The country of Israel is one of incredible beauty and rich cultural heritage. Tel Aviv epitomises this in a variety of ways, most of all through the number of historical sites it boasts – a dream for those with such interests.
With more than 2.5 million international visitors every year, and the second-largest economy in the Middle East, the popularity of this amazing city is constantly growing. People are excited about what it can offer – here, we provide a brief glimpse into some of the cultural spots you should visit.
The History of Tel Aviv Museum
Based in the first-ever municipality building of Tel Aviv, this museum showcases the last 100 years of an intriguing city. From the small suburb known as Jaffa to the vibrant, bustling and entrancing epicentre of culture it is today, this is the number one spot to visit if you’re interested in the origins of Tel Aviv.
The old mayor’s office, first occupied by Meir Dizengoff, has been restored after the building was shut down for a number of years, and visitors can enter to see the amazing views of Bialik Square. The architecture is all original, making a trip to the museum a genuine Tel Aviv experience.
Tel Aviv Museum of Art
The largest art museum in Israel is based in Tel Aviv, and it has been open since before the country itself even existed. It contains a host of incredible artwork from Israeli and international artists, of both impressionism and post-impressionism.
While many interesting exhibits come and go over time, there are works of a number of famous names that are based here permanently – such as Henri Moore, Picasso and Auguste Rodin. The new wing, which opened just three years ago, also has some notable architecture worth viewing.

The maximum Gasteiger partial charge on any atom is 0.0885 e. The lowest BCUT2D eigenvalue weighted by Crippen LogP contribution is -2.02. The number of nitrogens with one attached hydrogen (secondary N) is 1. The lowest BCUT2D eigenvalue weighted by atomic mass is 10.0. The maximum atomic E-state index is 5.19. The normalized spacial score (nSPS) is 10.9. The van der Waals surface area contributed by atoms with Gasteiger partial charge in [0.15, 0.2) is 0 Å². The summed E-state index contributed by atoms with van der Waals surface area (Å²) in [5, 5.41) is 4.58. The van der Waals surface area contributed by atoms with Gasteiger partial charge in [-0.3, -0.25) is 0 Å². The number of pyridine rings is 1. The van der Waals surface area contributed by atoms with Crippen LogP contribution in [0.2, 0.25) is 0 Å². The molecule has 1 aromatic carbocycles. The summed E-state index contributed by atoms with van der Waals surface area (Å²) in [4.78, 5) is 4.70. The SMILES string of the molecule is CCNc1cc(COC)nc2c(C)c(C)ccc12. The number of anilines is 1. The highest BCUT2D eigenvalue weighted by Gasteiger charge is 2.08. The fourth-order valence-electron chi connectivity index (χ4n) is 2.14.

The White City
Tel Aviv is home to the world’s biggest collection of Bauhaus-style buildings, with their colour earning the area in which they’re located the nickname of “The White City”. They were constructed in the 1920s and 1930s by Jewish people emigrating from Germany, and have been restored following its designation as a UNESCO World Heritage Site in 2003.
The intention of building these structures was to recreate the atmosphere of café-culture in Europe, but with a more modernist style. Today, the district has a fun atmosphere with restaurants and boutiques lining the streets.
When visiting a city for the first time, most people’s idea of fun doesn’t generally involve paying a visit to the local cemetery. However, at Trumpeldor, you’ll find the resting places of a fascinating mixture of local celebrities including artists, politicians and other well-known individuals.
There are also a number of memorials of historical events, such as the 1921 Tel Aviv riots and the 1918 evacuation by the Ottomans. Overall it’s a fascinating insight into local history and the people that have inhabited this city.
Interested in booking a trip to Tel Aviv and visiting some of these locations? Contact Chic Collection for special offers.